Like many people, I "own" a few personal domains for my blogs and a few old business ideas that never got off the ground. And, like many people, they have been parked at Yahoo Small Business, partially because I already had a Yahoo account when I registered them a few years ago, and partially because I was lured by the US$1.99/year offers for new domains that they had running at the time. The rate increased to $9.95 after the first year, but I was OK with that. I was able to reserve the domains and set up redirects to my blogs, and have the option of building real sites if I ever get too frustrated with Google's Blogger service.
Now I find out in an email from Yahoo that the annual domain "renewal price" has increased by 30%, to $12.95 year.
Mind you, this isn't for new domains. It's only for existing ones, owned by loyal customers like me. If you look on the Yahoo Small Business site, there isn't any mention of the price being jacked up by 30%, and why should this be listed? That would only scare people away!
There was no explanation for the increase in the email I received or on the company website, so let's examine some possible reasons.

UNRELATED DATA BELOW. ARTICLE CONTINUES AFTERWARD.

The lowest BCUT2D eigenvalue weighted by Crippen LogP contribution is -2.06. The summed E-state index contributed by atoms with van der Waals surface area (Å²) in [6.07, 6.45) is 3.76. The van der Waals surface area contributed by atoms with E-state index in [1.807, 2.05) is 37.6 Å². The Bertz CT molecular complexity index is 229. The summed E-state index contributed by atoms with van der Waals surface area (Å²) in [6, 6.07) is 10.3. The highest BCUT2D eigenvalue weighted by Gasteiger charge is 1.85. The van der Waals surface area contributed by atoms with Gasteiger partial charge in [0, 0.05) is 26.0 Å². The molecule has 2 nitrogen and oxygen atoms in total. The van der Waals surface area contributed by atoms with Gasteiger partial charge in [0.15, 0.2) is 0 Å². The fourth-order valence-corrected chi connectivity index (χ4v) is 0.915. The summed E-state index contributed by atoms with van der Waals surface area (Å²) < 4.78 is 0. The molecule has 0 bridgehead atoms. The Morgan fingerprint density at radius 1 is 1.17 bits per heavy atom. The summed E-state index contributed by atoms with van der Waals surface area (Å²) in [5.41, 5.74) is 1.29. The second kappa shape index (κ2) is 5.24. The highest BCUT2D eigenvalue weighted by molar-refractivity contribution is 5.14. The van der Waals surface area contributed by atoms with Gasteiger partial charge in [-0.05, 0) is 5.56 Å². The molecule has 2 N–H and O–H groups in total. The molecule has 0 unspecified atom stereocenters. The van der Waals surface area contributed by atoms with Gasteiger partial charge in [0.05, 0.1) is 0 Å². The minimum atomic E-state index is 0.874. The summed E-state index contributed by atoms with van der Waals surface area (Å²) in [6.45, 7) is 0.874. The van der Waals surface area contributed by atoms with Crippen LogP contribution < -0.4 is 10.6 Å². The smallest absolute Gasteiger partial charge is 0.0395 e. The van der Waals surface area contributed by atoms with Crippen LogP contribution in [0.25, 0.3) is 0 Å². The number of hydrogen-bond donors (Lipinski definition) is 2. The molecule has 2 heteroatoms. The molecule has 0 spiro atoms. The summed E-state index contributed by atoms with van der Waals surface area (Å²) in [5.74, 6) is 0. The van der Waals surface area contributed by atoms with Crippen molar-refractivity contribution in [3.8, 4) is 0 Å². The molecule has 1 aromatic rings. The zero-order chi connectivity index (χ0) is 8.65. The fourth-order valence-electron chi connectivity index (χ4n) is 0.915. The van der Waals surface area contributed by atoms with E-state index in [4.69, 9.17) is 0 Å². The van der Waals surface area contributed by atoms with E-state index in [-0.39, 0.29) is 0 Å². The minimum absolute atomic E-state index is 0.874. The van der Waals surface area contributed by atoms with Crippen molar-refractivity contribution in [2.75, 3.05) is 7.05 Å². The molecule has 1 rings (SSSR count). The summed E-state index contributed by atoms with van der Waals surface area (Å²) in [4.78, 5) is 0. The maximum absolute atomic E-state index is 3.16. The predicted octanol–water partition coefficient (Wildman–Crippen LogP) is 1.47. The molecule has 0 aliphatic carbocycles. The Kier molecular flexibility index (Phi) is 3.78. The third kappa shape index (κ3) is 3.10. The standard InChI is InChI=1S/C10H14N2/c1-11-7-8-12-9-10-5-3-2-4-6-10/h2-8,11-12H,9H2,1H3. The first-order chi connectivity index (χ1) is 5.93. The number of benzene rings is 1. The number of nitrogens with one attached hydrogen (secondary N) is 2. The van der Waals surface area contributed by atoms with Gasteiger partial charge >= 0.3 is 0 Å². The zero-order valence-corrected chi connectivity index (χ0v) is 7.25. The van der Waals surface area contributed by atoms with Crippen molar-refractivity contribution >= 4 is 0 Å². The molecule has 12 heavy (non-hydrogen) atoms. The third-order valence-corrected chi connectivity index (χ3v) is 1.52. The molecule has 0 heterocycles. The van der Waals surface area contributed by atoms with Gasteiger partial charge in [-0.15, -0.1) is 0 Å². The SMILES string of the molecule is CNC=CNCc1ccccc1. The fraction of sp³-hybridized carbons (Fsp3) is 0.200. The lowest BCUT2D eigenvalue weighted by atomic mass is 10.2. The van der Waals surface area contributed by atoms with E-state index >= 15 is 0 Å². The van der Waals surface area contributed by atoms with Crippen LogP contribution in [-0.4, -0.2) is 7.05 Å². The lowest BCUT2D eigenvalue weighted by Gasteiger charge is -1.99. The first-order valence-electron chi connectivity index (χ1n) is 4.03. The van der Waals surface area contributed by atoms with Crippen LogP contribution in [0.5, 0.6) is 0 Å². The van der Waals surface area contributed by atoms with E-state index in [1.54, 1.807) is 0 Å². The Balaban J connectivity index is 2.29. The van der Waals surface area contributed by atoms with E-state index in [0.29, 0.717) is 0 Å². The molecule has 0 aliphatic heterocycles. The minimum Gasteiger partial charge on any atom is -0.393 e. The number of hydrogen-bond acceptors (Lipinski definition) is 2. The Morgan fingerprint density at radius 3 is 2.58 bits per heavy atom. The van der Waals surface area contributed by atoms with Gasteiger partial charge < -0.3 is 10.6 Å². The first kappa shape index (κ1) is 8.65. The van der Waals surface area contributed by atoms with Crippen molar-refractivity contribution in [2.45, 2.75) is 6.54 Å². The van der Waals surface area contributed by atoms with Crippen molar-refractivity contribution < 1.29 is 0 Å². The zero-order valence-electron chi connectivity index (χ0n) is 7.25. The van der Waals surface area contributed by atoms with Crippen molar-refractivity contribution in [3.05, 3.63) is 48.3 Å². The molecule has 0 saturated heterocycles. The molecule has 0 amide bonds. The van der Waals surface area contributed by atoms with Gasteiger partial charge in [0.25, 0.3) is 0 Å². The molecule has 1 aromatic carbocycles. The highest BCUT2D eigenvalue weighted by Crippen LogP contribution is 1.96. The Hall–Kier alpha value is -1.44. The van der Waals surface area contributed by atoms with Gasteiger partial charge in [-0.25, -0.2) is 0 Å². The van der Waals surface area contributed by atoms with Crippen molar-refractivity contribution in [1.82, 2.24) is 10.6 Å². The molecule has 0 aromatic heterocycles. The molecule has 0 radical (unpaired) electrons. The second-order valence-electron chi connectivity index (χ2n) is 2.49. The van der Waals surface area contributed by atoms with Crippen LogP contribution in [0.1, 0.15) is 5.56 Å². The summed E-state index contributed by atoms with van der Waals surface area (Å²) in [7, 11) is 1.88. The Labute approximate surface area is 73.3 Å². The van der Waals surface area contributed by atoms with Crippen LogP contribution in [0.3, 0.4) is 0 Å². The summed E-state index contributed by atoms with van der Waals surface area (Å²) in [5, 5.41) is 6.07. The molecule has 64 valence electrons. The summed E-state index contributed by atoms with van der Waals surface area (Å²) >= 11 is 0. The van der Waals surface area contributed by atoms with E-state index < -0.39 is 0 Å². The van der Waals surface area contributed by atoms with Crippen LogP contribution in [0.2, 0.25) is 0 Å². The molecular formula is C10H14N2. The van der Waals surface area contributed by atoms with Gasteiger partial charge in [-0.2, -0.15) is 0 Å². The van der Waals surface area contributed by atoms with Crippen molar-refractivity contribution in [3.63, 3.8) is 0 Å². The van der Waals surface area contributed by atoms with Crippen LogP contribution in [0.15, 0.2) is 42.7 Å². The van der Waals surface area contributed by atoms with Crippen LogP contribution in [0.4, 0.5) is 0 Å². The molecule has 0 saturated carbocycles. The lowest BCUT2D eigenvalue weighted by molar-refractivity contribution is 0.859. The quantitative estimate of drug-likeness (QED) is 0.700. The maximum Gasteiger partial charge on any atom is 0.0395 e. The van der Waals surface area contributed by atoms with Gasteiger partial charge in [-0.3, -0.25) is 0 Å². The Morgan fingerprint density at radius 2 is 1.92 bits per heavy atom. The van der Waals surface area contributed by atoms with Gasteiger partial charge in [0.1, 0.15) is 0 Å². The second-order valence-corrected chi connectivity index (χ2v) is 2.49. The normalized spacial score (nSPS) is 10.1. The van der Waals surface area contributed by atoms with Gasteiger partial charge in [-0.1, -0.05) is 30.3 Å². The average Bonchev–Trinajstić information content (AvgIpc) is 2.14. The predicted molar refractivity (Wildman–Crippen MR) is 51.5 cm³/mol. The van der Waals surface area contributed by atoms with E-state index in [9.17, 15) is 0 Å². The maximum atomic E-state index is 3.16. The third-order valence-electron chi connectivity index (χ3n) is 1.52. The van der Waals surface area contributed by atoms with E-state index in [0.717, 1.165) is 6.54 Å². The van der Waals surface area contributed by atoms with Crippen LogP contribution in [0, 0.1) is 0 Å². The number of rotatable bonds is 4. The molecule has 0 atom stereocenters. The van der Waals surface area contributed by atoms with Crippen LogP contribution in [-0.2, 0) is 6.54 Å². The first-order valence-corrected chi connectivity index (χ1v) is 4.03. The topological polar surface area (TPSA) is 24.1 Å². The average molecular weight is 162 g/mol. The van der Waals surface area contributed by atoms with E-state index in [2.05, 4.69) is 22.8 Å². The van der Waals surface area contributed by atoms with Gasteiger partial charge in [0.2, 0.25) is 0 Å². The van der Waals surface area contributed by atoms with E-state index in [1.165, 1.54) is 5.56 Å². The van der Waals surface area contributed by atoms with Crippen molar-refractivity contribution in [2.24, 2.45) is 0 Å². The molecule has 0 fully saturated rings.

It's certainly not because it takes more work to renew the domains or send out the email notifications. Like eBay and other large Internet companies, Yahoo automates many of its services, and keeps customer service staff to a bare minimum
What are some other potential reasons? Consider the effective date of the price increase: March 11, 2008. As you may recall, this was when the company was in a tight spot. It was just one month after Yahoo announced a "lavish" employee retention and severance program in the wake of Microsoft's bid for the company, and about six weeks before it attempted to justify various salary increases and bonuses for senior executives, including President Sue Decker's $1.1 million bonus for 2007.
But I don't think these added costs are the direct reasons for the domain price increase. A primary source of Yahoo's profit is advertising, and while revenue increased in the first quarter, the company said it experienced weakness in sectors such as finance, travel and retail. If this weakness persists throughout the year -- a possible scenario, considering all of the negative economic news we've been hearing, and the rapid increase in online advertising inventory from social networks and other sites -- Yahoo will have to depend more on non-advertising income. I don't know if the new pricing scheme will really boost Yahoo's bottom line, but pissing off its domain customers is a small price to pay to help offset any dip in advertising.